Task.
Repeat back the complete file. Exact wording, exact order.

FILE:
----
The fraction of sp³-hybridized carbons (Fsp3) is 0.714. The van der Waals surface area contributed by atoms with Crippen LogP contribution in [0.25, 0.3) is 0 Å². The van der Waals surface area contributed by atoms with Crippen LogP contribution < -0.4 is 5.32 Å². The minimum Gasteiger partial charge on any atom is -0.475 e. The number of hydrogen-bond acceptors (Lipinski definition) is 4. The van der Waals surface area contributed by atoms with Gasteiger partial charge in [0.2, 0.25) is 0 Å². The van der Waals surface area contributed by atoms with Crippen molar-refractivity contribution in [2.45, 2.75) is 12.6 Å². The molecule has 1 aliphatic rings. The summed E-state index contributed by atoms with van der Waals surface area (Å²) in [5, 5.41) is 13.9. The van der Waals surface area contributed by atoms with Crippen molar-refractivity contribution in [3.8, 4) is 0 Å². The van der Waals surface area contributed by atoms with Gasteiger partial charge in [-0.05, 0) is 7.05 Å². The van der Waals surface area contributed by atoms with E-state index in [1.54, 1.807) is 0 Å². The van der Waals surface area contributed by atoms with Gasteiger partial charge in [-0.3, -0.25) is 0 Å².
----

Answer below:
The fraction of sp³-hybridized carbons (Fsp3) is 0.714. The van der Waals surface area contributed by atoms with Crippen LogP contribution in [0.25, 0.3) is 0 Å². The van der Waals surface area contributed by atoms with Crippen LogP contribution < -0.4 is 5.32 Å². The minimum Gasteiger partial charge on any atom is -0.475 e. The number of hydrogen-bond acceptors (Lipinski definition) is 4. The van der Waals surface area contributed by atoms with Gasteiger partial charge in [0.2, 0.25) is 0 Å². The van der Waals surface area contributed by atoms with Crippen molar-refractivity contribution in [2.45, 2.75) is 12.6 Å². The molecule has 1 aliphatic rings. The summed E-state index contributed by atoms with van der Waals surface area (Å²) in [5, 5.41) is 13.9. The van der Waals surface area contributed by atoms with Crippen molar-refractivity contribution in [3.8, 4) is 0 Å². The van der Waals surface area contributed by atoms with Gasteiger partial charge in [-0.05, 0) is 7.05 Å². The van der Waals surface area contributed by atoms with E-state index in [1.54, 1.807) is 0 Å². The van der Waals surface area contributed by atoms with Gasteiger partial charge in [-0.3, -0.25) is 0 Å².